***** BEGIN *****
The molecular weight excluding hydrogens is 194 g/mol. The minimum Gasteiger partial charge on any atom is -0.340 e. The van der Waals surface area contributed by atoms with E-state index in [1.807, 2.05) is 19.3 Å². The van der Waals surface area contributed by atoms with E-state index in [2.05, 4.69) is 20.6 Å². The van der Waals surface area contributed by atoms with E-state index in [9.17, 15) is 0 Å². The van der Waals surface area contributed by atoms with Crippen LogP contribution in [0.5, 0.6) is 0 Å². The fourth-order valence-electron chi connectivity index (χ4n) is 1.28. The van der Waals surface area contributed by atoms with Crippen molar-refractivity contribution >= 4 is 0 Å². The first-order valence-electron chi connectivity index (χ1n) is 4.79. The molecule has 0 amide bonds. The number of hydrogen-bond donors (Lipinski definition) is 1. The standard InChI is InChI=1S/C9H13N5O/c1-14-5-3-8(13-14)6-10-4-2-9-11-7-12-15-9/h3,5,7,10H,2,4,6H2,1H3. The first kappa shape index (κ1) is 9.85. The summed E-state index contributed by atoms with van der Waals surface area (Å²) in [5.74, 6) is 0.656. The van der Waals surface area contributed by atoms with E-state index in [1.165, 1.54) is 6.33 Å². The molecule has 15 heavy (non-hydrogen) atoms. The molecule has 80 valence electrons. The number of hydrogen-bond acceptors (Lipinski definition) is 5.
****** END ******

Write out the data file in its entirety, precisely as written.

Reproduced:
The molecular weight excluding hydrogens is 194 g/mol. The minimum Gasteiger partial charge on any atom is -0.340 e. The van der Waals surface area contributed by atoms with E-state index in [1.807, 2.05) is 19.3 Å². The van der Waals surface area contributed by atoms with E-state index in [2.05, 4.69) is 20.6 Å². The van der Waals surface area contributed by atoms with E-state index in [9.17, 15) is 0 Å². The van der Waals surface area contributed by atoms with Crippen LogP contribution in [0.5, 0.6) is 0 Å². The fourth-order valence-electron chi connectivity index (χ4n) is 1.28. The van der Waals surface area contributed by atoms with Crippen molar-refractivity contribution >= 4 is 0 Å². The first-order valence-electron chi connectivity index (χ1n) is 4.79. The molecule has 0 amide bonds. The number of hydrogen-bond donors (Lipinski definition) is 1. The standard InChI is InChI=1S/C9H13N5O/c1-14-5-3-8(13-14)6-10-4-2-9-11-7-12-15-9/h3,5,7,10H,2,4,6H2,1H3. The first kappa shape index (κ1) is 9.85. The summed E-state index contributed by atoms with van der Waals surface area (Å²) in [5.74, 6) is 0.656. The van der Waals surface area contributed by atoms with E-state index in [1.165, 1.54) is 6.33 Å². The molecule has 15 heavy (non-hydrogen) atoms. The molecule has 80 valence electrons. The number of hydrogen-bond acceptors (Lipinski definition) is 5.